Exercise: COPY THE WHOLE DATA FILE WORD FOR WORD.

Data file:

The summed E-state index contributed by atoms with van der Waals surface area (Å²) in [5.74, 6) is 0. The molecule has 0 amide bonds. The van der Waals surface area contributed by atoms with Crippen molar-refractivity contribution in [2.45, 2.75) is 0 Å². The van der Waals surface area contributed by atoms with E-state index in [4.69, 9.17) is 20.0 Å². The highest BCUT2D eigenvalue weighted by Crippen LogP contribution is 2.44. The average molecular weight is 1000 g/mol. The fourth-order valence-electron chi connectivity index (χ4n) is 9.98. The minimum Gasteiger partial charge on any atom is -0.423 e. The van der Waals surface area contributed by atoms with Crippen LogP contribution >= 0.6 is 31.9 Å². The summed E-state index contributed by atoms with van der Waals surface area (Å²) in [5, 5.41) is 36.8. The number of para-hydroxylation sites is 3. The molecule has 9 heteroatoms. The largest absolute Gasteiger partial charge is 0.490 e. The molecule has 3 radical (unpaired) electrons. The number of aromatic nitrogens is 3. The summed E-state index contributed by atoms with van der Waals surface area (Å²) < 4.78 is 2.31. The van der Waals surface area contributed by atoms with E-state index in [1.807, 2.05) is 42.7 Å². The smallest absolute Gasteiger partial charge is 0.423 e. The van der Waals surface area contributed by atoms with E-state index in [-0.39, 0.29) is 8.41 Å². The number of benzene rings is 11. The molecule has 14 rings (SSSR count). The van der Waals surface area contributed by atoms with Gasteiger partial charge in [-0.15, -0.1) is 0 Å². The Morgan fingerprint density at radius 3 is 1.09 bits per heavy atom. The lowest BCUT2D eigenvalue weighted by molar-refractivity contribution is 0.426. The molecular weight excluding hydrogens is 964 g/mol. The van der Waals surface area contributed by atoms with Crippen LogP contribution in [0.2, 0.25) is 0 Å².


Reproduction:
The summed E-state index contributed by atoms with van der Waals surface area (Å²) in [5.74, 6) is 0. The molecule has 0 amide bonds. The van der Waals surface area contributed by atoms with Crippen molar-refractivity contribution in [2.45, 2.75) is 0 Å². The van der Waals surface area contributed by atoms with E-state index in [4.69, 9.17) is 20.0 Å². The highest BCUT2D eigenvalue weighted by Crippen LogP contribution is 2.44. The average molecular weight is 1000 g/mol. The fourth-order valence-electron chi connectivity index (χ4n) is 9.98. The minimum Gasteiger partial charge on any atom is -0.423 e. The van der Waals surface area contributed by atoms with Crippen LogP contribution >= 0.6 is 31.9 Å². The summed E-state index contributed by atoms with van der Waals surface area (Å²) in [5, 5.41) is 36.8. The number of para-hydroxylation sites is 3. The molecule has 9 heteroatoms. The largest absolute Gasteiger partial charge is 0.490 e. The molecule has 3 radical (unpaired) electrons. The number of aromatic nitrogens is 3. The summed E-state index contributed by atoms with van der Waals surface area (Å²) < 4.78 is 2.31. The van der Waals surface area contributed by atoms with E-state index in [1.807, 2.05) is 42.7 Å². The smallest absolute Gasteiger partial charge is 0.423 e. The van der Waals surface area contributed by atoms with E-state index in [-0.39, 0.29) is 8.41 Å². The number of benzene rings is 11. The molecule has 14 rings (SSSR count). The van der Waals surface area contributed by atoms with Gasteiger partial charge in [-0.15, -0.1) is 0 Å². The Morgan fingerprint density at radius 3 is 1.09 bits per heavy atom. The lowest BCUT2D eigenvalue weighted by molar-refractivity contribution is 0.426. The molecular weight excluding hydrogens is 964 g/mol. The van der Waals surface area contributed by atoms with Crippen LogP contribution in [0.2, 0.25) is 0 Å².